26 years ago, it was one the founding principles of PDMS that most organisations were underutilising their information assets. In the intervening years technology has moved on and most organisations now have access to huge data assets most of which continue to be underutilised.
Much of the hype is around concepts such as ‘Data Science’ (aka post hoc and speculative data analysis) and a raft of technologies loosely associated with artificial intelligence.
While data is indeed an incredibly valuable asset, but it is critically important to use it in a rigorous and focussed way which reflects the objectives and challenges faced by the business. Never has it been easier to confuse policy-based evidence for… well evidence.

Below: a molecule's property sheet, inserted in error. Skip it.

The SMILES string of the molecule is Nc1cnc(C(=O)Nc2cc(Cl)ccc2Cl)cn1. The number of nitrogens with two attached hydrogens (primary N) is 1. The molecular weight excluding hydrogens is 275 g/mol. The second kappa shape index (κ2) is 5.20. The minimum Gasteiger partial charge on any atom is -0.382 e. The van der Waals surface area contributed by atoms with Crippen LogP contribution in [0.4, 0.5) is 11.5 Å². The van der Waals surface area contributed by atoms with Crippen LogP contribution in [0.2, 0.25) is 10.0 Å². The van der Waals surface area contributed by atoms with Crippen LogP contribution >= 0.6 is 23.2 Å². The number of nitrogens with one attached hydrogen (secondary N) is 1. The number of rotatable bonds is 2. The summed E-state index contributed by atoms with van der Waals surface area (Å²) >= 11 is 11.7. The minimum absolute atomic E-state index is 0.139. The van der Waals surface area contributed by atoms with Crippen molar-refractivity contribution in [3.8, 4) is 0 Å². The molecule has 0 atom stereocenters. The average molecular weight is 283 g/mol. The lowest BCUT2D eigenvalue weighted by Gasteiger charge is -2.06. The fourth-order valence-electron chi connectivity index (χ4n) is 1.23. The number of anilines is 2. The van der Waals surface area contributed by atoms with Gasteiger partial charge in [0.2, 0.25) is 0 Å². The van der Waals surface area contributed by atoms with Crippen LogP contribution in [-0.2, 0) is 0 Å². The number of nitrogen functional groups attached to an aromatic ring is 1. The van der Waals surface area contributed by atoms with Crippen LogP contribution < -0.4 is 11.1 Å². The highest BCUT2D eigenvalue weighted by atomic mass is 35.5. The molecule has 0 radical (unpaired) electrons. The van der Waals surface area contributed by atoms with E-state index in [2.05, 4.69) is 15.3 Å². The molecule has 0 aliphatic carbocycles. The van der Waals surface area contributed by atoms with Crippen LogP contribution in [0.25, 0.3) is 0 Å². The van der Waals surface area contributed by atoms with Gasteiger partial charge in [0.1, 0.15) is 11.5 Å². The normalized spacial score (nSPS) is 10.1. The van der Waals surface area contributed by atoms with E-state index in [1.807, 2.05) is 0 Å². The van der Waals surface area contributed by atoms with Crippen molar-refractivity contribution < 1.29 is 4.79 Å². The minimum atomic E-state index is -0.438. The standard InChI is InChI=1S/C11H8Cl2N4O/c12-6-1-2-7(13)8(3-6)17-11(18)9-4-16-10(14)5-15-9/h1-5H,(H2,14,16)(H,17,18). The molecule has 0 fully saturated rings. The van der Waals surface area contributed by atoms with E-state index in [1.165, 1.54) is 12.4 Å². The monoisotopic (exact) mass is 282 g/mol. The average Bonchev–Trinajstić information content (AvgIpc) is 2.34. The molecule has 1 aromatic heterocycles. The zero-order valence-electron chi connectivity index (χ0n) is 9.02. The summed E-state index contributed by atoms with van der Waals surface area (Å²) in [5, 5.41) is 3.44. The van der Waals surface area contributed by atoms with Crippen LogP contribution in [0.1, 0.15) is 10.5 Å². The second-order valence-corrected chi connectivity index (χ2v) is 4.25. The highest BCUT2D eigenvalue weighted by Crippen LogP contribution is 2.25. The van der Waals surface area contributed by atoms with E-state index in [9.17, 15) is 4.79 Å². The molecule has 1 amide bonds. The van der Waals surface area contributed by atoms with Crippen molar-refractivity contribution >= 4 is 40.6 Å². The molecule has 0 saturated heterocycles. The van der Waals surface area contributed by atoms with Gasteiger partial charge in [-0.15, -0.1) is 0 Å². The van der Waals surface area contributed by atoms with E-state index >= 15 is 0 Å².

Our new LUCID Framework is one way can help our customers navigate the stormy waters of ‘Digital Confusion’ by addressing some of the key issues faced by most organisations. Our ultimate goal is to research, analyse and recommend a clear strategy for digital transformation which is firmly based in real world business goals and puts the leaders of organisations on the front foot when evaluating specific projects on the strategic roadmap.
To learn more about LUCID please contact Chris